Home Building Articles

Soil Quality

July 08, 2009

Soil Quality

You may recall the story of the statue built with clay feet. Even though the head, chest, and legs of the statue were made of strong metals, it only took a single stone to bring the statue down. The same concept is true of new homes. All the best practice building in the world won't make a home durable, comfortable, or safe if the soil beneath it is unstable.

Poor quality soil is a real issue for builders today. If not recognized and addressed, shifting or expansive soils, or soils rich in clay, can lead to structural compromises within the home. Landscaping and the home's grading can also suffer, resulting in pooling of irrigation waters and poor storm run-off. Before construction begins, the best practice is to research and assess the soil quality for its ability to bear the weight of the building.

In most cases it's a good idea to hire a soil engineer to inspect and evaluate the soil conditions. A soil engineer can determine the depth to ground water, settlement characteristics, and what is needed to bring the site up to code. But before calling in the engineer, it can be easy for the builder to inspect the site and make some early determinations on soil quality of their own if they know what they're looking for.

There are two main factors to consider when assessing soil quality, type and substance. "Virgin" and "fill" are the two main types of soil. Virgin soil has never been disturbed and may be easier to work with than fill areas. In general virgin soil will be more compact and more consistent throughout the building site. Land that has had fill brought in may need to be compacted. Because you can't be sure of the quality of fill used in the area, a soil engineer can be very helpful in areas with extensive fill.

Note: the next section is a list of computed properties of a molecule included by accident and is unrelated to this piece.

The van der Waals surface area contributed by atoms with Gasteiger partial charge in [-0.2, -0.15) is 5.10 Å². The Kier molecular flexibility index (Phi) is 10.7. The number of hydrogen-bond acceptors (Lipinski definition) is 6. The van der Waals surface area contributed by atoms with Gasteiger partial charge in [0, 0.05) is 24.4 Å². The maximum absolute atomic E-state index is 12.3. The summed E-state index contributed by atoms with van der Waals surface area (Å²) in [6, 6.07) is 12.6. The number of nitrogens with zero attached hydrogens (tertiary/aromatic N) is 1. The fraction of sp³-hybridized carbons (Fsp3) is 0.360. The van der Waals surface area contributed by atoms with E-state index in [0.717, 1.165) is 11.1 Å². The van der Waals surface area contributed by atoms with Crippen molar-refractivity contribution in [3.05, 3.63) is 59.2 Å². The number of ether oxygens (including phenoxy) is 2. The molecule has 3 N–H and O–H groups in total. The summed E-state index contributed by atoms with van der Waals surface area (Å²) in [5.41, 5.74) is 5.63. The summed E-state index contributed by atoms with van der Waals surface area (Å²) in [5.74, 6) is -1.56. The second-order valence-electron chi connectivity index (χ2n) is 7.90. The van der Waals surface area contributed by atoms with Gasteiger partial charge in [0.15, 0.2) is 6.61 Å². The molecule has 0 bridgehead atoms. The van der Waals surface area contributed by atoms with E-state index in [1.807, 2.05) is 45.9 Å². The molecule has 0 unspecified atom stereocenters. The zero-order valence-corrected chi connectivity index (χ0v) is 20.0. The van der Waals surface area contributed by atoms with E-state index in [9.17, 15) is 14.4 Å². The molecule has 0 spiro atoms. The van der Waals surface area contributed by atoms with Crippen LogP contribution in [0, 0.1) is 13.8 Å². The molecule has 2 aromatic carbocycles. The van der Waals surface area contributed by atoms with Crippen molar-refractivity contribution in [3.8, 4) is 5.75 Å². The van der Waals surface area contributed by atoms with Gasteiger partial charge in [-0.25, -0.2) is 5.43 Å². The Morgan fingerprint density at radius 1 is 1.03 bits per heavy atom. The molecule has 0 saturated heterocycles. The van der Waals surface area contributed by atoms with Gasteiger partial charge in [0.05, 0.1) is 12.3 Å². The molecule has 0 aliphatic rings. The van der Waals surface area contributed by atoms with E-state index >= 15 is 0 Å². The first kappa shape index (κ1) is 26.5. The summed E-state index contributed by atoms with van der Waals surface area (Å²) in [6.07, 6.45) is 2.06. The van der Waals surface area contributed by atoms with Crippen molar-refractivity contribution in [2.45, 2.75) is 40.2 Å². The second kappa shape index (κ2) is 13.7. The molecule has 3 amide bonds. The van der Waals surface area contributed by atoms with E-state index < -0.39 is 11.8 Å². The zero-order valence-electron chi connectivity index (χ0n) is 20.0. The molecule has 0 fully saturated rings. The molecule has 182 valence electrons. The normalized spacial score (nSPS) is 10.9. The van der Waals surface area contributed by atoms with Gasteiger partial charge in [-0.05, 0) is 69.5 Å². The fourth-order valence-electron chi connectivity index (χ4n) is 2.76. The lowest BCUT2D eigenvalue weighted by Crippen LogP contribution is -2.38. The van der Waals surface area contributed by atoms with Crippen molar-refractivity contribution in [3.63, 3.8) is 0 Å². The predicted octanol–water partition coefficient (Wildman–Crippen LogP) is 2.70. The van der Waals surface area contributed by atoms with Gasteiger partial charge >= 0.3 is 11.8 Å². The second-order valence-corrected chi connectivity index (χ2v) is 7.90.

When trying to determine the substance of the soil or what the ground consists of, here are a few tips:

Walk around the site and if the soil is soft try driving a stake into the soil. If the stake drives easily with only two or three hits from a hammer, chances are the soil contains fill and will have to be compacted.
During excavation take a small handful of damp soil and roll it into a ball between your palms.
If the soil crumbles and won't retain its shape it means the soil should be well draining and contains a sand and gravel mix.
If the soil sticks together in a ball shape it's probably silt.
If you are able to roll the ball into a pencil shape or if the ball stays together when dropped from a few feet, the soil probably has clay in it. Soil containing peat or expansive clays are the worst kinds to build on, and a soil engineer would probably suggest you remove the soil from the site before building. Areas prone to earthquakes and landslides are especially susceptible to poor soil quality, and special care by the builder needs to be taken to help protect the homeowner for catastrophic building failure. Unlike the sculptor of the statue with clay feet, builders today have the technology and resources readily available to build a home with a solid foundation.

*Source: HGTVpro.com